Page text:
Everybody knows that the Earth has a moon: Luna* is roughly a quarter of the size of our planet and is second only to the Sun in celestial brightness. In fact, it is so big relative to our planet’s size that it almost qualifies in some scientists’ books as a double planet. Luna orbits 384,400 km from Earth, has a diameter of 3476 km, and masses 7.3522 kg. The Moon was also called Selene and Artemis by the ancient Greeks.
However, fewer people know that an asteroid discovered in 1986 is locked in a complex but stable orbit around Earth, making it technically a second moon. The asteroid was named Cruithne (pronounced croo-EEN-ya) and has a a 1::1 resonance with Earth. It takes a year to go around the sun. It is co-orbital with the Earth (meaning it shares the Earth’s orbit), but more importantly, it co-rotates with the Earth. This gives it what is known as a “horseshoe” orbit; as the Earth moves, the satellite travels around the Earth, then turns and travels back as if it were following the edges of a gigantic circular horseshoe hovering around the planet. Previous to Cruithne’s discovery, such orbits were only theoretical. Cruithne was named after the first Celtic tribe to populate the British Isles — this tribe is more commonly known as the Picts.
In September of 2002, an amateur Arizona astronomer named Bill Yeung discovered an object in a 50-day orbit around our planet that was briefly thought to be a third moon. Soon after giving the object the designation J002E2, astronomers at the Minor Planet Center in Massachusetts discovered it is actually Apollo 12’s cast-off 3rd stage booster. The search for a third natural satellite continues.
Many people had theorized, seriously or fancifully, the existence of a second moon long before before Cruithne was discovered.
In 1846, French astronomer Frederic Petit, then-director of the observatory at Toulouse, claimed to have discovered a second moon in an elliptical orbit around the Earth. While the claim was mainly ignored by his peers, writer Jules Verne learned of it and became intrigued by the idea; he mentions Petit’s postulated second moon in his 1865 novel From the Earth to the Moon.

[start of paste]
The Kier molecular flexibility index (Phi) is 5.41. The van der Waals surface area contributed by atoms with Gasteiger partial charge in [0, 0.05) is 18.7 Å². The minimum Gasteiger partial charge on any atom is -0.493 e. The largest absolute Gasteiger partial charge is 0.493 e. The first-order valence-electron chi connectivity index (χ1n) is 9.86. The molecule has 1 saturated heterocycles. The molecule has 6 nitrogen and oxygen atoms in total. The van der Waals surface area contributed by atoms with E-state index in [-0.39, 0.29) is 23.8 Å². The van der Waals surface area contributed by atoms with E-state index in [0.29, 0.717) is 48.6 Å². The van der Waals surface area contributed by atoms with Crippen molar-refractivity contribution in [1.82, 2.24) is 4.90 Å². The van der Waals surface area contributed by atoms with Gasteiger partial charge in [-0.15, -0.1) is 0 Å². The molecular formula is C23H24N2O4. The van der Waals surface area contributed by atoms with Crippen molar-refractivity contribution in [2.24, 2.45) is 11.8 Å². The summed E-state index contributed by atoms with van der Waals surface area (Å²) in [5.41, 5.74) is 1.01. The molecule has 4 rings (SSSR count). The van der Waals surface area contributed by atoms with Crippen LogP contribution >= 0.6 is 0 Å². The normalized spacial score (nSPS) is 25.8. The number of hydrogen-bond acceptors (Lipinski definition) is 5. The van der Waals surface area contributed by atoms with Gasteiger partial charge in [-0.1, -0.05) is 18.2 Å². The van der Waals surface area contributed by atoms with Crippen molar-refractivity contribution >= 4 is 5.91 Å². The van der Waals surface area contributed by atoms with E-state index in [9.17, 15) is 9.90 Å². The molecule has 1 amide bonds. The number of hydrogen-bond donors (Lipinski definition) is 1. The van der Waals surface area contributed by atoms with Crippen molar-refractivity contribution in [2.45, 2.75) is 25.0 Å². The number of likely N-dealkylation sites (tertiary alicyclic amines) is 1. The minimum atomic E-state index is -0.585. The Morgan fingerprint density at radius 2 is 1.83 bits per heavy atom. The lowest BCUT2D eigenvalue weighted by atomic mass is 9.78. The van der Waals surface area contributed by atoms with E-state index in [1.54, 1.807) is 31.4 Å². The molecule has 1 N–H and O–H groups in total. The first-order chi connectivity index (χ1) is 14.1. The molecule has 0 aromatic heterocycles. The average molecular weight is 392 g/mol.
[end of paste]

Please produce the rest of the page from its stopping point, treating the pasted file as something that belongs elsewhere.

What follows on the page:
After the publication of that novel, amateur astronomers all over the world rushed to be the first to discover a second moon. In 1898, Dr. Georg Waltemath, a Hamburg scientist, really upped the ante. He announced he’d discovered a second moon inside a whole system of tiny moons orbiting the Earth. In 1926, an amateur German astronomer named W. Spill also claimed to have found a second moon. All such claims, of course, were disproven.
Astrologers particularly latched onto the idea of a second moon. In 1918, an astrologer who called himself Sepharial (his real name was Walter Gornold) declared the existence of a second moon and named it Lilith, after Adam’s demonic wife before Eve. According to this astrologer, Lilith was invisible most of the time and only became apparent when it crossed the sun. Lilith, though bogus, captured lots of people’s imaginations as bright Luna’s black twin representing man’s darker nature. It became incorporated into some horoscopes as a result and some astrologers may mention it even today.
Several other authors have since postulated the existence of a second moon. For instance, Samuel Delaney’s 1975 novel Dhalgren features an Earth that mysteriously acquires a second moon.
Eleanor Cameron did a more memorable moon treatment in the early 1950s. She wrote a series of children’s novels (The Wonderful Flight to the Mushroom Planet and Stowaway to the Mushroom Planet) that are about a tiny, habitable second moon in an invisible orbit 50,000 miles from Earth. The “Mushroom Planet” is covered in various types of mushrooms and is populated by little green people. The premise of course has no scientific credibility, but as a child I found these books delightful.
* Yes, as others have helpfully pointed out, scientists call the moon just “The Moon”; however, all things moonlike are referred to as being lunar, so Luna is still being used as a scientific moniker in some regards. I’m employing the Roman name here to distinguish our major moon from other, lesser or imaginary, moons.